Schizophrenia is a profoundly disabling chronic mental disorder with an estimated annual prevalence rate of about 1.3% for the U.S. population age 18 to 54 (USDHHS, 1999). One reason it is so disabling is that onset typically occurs in early adulthood, impacting on a range of life experiences that influence later employment, such as completion of schooling, and early-career experiences at work. For most people, successful navigation of these experiences creates a solid foundation for later career advancement through the development of work skills and social supports.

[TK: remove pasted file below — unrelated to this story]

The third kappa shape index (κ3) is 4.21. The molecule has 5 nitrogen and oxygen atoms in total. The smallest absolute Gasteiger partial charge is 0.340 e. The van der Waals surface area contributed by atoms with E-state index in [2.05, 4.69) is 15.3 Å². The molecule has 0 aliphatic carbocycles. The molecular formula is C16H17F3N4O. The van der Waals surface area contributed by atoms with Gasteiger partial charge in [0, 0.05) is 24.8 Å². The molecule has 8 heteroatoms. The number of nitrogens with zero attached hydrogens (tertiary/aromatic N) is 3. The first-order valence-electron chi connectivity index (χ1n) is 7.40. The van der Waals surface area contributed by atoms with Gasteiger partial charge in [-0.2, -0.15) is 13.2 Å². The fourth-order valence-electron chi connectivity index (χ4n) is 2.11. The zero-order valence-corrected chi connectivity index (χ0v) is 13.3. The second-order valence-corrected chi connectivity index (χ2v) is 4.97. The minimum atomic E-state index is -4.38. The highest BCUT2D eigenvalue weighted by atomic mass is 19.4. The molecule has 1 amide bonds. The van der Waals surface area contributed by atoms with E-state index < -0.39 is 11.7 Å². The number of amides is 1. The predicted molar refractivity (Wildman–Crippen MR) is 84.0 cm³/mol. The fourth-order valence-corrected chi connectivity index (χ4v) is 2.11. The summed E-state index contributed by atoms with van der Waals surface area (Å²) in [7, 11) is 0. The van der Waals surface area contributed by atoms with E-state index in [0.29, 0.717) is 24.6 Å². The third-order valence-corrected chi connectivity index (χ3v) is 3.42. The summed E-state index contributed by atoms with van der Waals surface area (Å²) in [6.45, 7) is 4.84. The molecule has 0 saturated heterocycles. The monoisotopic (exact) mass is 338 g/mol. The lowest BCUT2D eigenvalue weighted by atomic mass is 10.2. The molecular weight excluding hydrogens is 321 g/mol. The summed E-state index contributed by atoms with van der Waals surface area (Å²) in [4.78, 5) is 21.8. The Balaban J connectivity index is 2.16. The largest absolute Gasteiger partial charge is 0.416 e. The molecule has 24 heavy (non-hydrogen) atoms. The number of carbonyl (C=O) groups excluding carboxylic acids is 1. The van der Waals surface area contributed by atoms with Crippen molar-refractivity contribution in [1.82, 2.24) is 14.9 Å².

Salkever, D.S., Slade, E.P. and Karakus, M. (2004), "GENDER-SPECIFIC PATTERNS OF EMPLOYMENT AND EMPLOYMENT TRANSITIONS FOR PERSONS WITH SCHIZOPHRENIA: EVIDENCE FROM THE SCHIZOPHRENIA CARE AND ASSESSMENT PROGRAM (SCAP)", Marcotte, D.E. and Wilcox, V. (Ed.) The Economics of Gender and Mental Illness (Research in Human Capital and Development, Vol. 15), Emerald Group Publishing Limited, Bingley, pp. 109-131. https://doi.org/10.1016/S0194-3960(04)15007-5Download as .RIS
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